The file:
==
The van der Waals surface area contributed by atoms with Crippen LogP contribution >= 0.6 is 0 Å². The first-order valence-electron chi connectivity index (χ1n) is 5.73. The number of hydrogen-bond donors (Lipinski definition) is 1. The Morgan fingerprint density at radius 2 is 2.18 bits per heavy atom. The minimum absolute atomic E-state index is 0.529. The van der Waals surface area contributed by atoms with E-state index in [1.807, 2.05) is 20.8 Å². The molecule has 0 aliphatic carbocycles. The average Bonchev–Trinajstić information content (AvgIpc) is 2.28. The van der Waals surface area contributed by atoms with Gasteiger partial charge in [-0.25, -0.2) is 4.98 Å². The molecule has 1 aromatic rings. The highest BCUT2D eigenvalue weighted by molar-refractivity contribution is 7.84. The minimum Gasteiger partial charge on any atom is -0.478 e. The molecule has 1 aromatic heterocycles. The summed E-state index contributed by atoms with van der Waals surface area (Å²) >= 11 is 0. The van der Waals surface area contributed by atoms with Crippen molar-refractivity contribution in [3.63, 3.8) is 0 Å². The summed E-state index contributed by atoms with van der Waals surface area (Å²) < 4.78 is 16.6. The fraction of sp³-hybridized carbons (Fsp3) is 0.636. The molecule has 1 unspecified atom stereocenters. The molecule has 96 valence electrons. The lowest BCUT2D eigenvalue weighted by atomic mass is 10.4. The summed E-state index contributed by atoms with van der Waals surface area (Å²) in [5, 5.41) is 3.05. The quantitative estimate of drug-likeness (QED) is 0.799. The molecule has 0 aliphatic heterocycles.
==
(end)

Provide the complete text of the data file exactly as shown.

The van der Waals surface area contributed by atoms with Crippen LogP contribution >= 0.6 is 0 Å². The first-order valence-electron chi connectivity index (χ1n) is 5.73. The number of hydrogen-bond donors (Lipinski definition) is 1. The Morgan fingerprint density at radius 2 is 2.18 bits per heavy atom. The minimum absolute atomic E-state index is 0.529. The van der Waals surface area contributed by atoms with E-state index in [1.807, 2.05) is 20.8 Å². The molecule has 0 aliphatic carbocycles. The average Bonchev–Trinajstić information content (AvgIpc) is 2.28. The van der Waals surface area contributed by atoms with Gasteiger partial charge in [-0.25, -0.2) is 4.98 Å². The molecule has 1 aromatic rings. The highest BCUT2D eigenvalue weighted by molar-refractivity contribution is 7.84. The minimum Gasteiger partial charge on any atom is -0.478 e. The molecule has 1 aromatic heterocycles. The summed E-state index contributed by atoms with van der Waals surface area (Å²) >= 11 is 0. The van der Waals surface area contributed by atoms with Crippen molar-refractivity contribution in [3.63, 3.8) is 0 Å². The summed E-state index contributed by atoms with van der Waals surface area (Å²) < 4.78 is 16.6. The fraction of sp³-hybridized carbons (Fsp3) is 0.636. The molecule has 1 unspecified atom stereocenters. The molecule has 96 valence electrons. The lowest BCUT2D eigenvalue weighted by atomic mass is 10.4. The summed E-state index contributed by atoms with van der Waals surface area (Å²) in [5, 5.41) is 3.05. The quantitative estimate of drug-likeness (QED) is 0.799. The molecule has 0 aliphatic heterocycles.